Regional armies in the Lake Chad basin deploy vigilantes to sharpen campaigns against Boko Haram insurgents. But using these militias creates risks as combatants turn to communal violence and organised crime. Over the long term they must be disbanded or regulated.
Boko Haram (BH) continued attacks on civilians and military in Far North region as govt continued to take hard-line stance against protests by Anglophone minority in North West and South West regions. In Mayo Sava department, Far North, two BH suicide bombings in Kerawa 3 Feb killed only bombers and suicide bombing in Amchidé 22 Feb killed two civilians; BH fought with army in Garkara 5 Feb, six soldiers injured; vigilante community defence force killed one BH in Warawake 6 Feb; army clashed with BH in Guebero 9 Feb, killing two BH members. BH 26 Feb killed civilian in Waza, Logone and Chari department and one vigilante in Kouyapé, Mayo Sava department. Army vehicle detonated landmine in Gouzda Vreket, Mayo Tsanaga department 16 Feb, three soldiers killed. Some ten CPDM ruling party senators and MPs 15 Feb called on President Biya to release leaders of Cameroon Anglophone Civil Society Consortium (CACSC) arrested in response to protests by Anglophone minority; call unheeded. CACSC, formerly main federalist movement, 16 Feb changed its goal to secession of North West and South West regions. Residents in both regions widely heeded call for general strike 27 Feb to protest marginalisation of Anglophones.
Cameroon’s military campaign against the Boko Haram insurgency started late but has met with partial success. To consolidate gains and bring lasting peace to the Far North, the government must now shift to long-term socio-economic development, countering religious radicalism and reinforcing public services.
Religious intolerance is a growing but seriously underestimated risk in Cameroon, both between and inside the major faiths. To halt the spread of violent extremism in the country, Cameroon needs to bring all sects into a new social compact and within the bounds of a charter for religious tolerance.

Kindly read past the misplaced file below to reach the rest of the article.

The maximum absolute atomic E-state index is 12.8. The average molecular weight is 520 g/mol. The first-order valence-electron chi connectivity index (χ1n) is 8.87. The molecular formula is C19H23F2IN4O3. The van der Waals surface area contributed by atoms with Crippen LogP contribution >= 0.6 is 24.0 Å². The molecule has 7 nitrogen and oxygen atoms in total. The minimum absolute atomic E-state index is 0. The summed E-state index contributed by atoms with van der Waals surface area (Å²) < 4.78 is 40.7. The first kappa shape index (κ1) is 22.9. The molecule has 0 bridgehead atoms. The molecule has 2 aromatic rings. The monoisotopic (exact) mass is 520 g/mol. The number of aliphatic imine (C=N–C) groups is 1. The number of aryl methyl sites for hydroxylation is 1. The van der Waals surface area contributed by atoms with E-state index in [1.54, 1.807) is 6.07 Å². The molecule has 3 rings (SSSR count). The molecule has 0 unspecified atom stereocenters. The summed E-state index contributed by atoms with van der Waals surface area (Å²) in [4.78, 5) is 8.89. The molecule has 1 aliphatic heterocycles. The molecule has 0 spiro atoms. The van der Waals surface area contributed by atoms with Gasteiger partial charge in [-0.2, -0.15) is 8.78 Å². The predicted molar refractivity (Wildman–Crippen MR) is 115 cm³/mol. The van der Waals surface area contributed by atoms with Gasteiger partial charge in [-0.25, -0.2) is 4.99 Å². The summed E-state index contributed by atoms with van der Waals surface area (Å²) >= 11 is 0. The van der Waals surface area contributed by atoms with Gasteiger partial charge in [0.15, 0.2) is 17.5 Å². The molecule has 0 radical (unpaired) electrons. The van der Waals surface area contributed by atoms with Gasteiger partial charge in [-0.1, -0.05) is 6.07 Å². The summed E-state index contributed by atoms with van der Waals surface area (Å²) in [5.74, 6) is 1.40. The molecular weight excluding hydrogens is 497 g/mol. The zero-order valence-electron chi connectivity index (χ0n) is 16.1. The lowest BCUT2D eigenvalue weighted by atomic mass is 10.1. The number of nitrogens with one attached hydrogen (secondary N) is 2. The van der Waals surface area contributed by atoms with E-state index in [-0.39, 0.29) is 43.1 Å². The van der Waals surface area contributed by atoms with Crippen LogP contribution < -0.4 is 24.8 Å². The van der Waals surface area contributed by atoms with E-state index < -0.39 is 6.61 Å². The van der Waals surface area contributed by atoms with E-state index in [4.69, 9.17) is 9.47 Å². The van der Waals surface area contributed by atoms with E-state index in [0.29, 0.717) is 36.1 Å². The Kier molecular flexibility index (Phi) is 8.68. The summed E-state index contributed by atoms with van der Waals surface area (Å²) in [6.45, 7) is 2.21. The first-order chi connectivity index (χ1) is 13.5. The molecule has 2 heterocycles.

Cameroon’s apparent stability belies the variety of internal and external pressures threatening the country’s future. Without social and political change, a weakened Cameroon could become another flashpoint in the region.
Cameroon, until now a point of stability in the region, faces potential instability in the run-up to the presidential elections scheduled for late 2011.
Cameroon’s apparent stability is deceptive: even if it overcomes its near-term challenges, longer-term deterioration could lead to conflict.
[Cameroon's] victory in the Africa Cup of Nations will have little impact in the long run. It neither addresses the structural grievances nor on the Anglophone resentment of marginalisation and appeal for federalism.
You cannot say yet that the [Multinational Joint Task Force tackling Boko Haram] is integrated like a NATO force. It’s just to coordinate; it is not yet a unified force. Each of the forces is based in their own territories.
In Cameroonian politics there is practically no culture of accountability.
The Boko Haram insurgency is weakening in the Lake Chad basin, but its underlying socio-economic drivers remain to be addressed. In this excerpt from our Watch List 2017, we urge the EU and its member states to support regional governments with winding down vigilante groups, funding youth employment projects, rebuilding agriculture and trade, and restoring public services.
Originally published in Africa Research Institute
Jihadist groups have regrouped in the neglected hinterlands of Sahel countries and are launching attacks from them. To regain control of outlying districts, regional states must do far more to extend services and representation beyond recently recaptured provincial centres.
Originally published in The Mail and Guardian
Two years ago, the Cameroonian government declared war on Boko Haram. Despite some progress, the group’s violent impact is still seen and felt deeply in the remote north of the country.